NATO must think harder about how to handle China and its military rise, though Russia will remain its main adversary during this decade, according to a report to be published on Tuesday on reforming the Atlantic alliance.
The report "NATO 2030," prepared by a group of so-called wise persons and containing 138 proposals, comes amid growing doubts about the purpose and relevance of an alliance branded last year by French President Emmanuel Macron as "brain dead."
"China is no longer the benign trading partner that the West had hoped for. It is the rising power of our century and NATO must adapt," said one NATO diplomat who has seen the report, pointing to Chinese activity in the Arctic and Africa and to its heavy investments in European infrastructure.
Part of NATO's response should be maintaining a technological advantage over China, protecting computer networks and infrastructure, the diplomat said, citing the report, although not all recommendations will be adopted.
The 30-member alliance could also forge closer ties with non-NATO countries such as Australia and focus more on deterrence in space, where China is developing assets, the report suggests.
In comments on Monday ahead of the report's publication, NATO Secretary-General Jens Stoltenberg said China's rise posed "important challenges to our security."
"China is investing massively in new weapons. It is coming closer to us, from the Arctic to Africa. China does not share our values ... and tries to intimidate other countries," he told a news conference, urging allies to come together on the issue.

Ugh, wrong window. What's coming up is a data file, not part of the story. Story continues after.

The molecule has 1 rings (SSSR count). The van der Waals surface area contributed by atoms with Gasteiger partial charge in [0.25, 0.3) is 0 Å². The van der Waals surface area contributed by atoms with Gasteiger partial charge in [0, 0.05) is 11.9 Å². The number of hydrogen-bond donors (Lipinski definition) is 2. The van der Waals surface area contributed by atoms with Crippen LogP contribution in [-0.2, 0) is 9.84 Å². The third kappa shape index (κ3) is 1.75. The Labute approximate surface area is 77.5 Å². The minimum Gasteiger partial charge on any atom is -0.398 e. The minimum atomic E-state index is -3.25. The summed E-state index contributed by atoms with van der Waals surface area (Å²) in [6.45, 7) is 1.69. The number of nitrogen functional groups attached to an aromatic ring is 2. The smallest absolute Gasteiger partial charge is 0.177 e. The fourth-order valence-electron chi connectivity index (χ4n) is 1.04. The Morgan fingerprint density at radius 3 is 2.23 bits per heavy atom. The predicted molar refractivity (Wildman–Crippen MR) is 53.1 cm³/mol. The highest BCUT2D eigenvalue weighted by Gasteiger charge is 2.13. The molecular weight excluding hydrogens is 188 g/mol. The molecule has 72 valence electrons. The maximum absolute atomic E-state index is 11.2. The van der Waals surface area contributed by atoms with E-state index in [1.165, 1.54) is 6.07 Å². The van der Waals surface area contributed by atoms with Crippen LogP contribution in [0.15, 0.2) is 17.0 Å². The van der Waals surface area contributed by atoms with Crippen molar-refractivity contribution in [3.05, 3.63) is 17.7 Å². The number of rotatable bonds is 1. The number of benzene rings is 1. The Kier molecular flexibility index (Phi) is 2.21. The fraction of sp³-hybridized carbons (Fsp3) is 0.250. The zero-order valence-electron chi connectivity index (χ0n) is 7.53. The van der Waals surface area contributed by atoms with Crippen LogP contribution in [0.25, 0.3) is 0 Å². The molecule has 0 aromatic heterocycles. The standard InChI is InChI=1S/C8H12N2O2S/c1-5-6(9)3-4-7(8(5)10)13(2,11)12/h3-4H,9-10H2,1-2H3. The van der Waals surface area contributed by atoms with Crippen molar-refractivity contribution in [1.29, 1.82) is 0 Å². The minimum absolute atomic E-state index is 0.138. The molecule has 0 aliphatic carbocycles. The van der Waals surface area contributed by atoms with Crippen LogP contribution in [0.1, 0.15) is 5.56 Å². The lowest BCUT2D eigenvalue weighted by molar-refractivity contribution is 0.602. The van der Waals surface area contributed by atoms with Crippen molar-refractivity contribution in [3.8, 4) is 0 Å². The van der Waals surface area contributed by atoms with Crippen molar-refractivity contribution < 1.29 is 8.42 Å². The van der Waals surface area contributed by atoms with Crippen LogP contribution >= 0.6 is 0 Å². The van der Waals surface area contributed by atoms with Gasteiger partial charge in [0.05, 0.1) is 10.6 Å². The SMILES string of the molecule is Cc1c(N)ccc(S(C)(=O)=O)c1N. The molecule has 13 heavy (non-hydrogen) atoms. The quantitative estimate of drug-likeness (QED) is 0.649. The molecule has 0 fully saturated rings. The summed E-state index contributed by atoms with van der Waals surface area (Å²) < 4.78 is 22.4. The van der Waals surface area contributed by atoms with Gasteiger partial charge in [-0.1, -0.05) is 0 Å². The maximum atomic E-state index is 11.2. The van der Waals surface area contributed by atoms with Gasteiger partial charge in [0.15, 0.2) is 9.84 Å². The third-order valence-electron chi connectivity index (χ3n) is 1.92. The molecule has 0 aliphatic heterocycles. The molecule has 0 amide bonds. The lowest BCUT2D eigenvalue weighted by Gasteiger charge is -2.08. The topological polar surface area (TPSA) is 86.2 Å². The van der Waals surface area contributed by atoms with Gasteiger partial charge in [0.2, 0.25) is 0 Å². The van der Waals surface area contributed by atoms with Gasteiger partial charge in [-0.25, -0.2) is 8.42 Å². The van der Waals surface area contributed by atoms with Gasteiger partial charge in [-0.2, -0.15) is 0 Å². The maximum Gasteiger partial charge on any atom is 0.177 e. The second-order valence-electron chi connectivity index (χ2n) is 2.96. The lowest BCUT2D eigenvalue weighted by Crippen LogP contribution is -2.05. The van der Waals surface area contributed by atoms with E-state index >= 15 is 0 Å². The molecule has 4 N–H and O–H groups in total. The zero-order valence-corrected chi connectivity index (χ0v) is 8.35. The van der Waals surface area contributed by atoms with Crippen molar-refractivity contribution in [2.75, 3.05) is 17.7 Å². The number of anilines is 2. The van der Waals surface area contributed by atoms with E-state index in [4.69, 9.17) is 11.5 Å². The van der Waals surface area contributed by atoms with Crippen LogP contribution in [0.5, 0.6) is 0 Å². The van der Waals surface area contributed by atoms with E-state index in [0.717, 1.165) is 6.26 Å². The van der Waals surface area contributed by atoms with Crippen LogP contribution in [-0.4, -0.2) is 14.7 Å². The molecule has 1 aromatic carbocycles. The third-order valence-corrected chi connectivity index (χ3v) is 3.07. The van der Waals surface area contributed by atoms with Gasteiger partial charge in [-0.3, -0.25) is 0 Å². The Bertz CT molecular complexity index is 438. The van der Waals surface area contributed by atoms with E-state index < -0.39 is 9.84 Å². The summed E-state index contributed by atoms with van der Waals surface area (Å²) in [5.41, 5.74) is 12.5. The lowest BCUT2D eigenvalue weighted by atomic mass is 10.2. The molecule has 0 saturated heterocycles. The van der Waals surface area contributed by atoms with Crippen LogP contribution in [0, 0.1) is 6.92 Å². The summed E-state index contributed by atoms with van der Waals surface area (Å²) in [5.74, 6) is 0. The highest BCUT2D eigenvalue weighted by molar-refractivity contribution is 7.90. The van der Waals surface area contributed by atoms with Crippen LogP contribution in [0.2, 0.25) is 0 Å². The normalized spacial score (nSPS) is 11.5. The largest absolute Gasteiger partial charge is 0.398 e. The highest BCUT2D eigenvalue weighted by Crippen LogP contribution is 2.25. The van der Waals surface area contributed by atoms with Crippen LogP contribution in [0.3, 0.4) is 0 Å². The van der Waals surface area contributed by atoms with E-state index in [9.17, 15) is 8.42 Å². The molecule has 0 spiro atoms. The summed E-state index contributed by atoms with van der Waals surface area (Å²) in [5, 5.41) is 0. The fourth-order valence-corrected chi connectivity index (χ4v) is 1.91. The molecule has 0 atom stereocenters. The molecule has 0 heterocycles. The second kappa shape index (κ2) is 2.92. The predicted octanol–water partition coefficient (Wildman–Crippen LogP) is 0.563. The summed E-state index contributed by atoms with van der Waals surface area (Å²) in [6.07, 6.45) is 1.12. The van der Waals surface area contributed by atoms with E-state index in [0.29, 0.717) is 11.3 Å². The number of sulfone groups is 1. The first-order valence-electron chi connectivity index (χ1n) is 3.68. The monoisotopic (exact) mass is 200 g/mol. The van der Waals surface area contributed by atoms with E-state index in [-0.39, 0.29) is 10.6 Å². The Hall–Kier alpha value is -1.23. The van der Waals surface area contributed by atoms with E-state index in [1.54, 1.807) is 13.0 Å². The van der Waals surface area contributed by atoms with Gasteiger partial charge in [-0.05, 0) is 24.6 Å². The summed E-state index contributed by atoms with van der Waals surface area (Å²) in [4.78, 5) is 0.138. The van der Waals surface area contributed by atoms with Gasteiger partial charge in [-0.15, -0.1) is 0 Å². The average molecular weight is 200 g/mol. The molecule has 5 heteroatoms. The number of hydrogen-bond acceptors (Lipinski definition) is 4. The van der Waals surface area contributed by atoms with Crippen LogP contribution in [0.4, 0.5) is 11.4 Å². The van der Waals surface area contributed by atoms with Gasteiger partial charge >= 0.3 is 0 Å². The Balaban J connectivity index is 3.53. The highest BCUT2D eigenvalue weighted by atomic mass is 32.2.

NATO should consider including China in NATO's official master strategy document, its "Strategic Concept", diplomats cited the report as saying, though it will stop short of declaring the country an adversary.
In other recommendations, the report will suggest that NATO foreign ministers meet more regularly and will call for a strengthening of the secretary-general's role as an international mediator.
The report will be discussed by NATO foreign ministers on Tuesday before being presented to the alliance's heads of state and government next year.
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Even as U.S. President Donald Trump's 'America First' era comes to an end and Europeans welcome the election of an Atlanticist president-elect in Joe Biden, tensions over NATO's ability to act remain.
From anger over Turkey's decision to buy a Russian weapons system to U.S. doubts over Europe's commitment to its own defence, NATO — founded in 1949 to contain a military threat from the Soviet Union — has also faced calls from Trump to do more in the Middle East.
However, Eastern European allies, fearful of Russia since Moscow's 2014 annexation of Crimea from Ukraine, are concerned about shifting too many resources away from NATO's core task of defending Europe.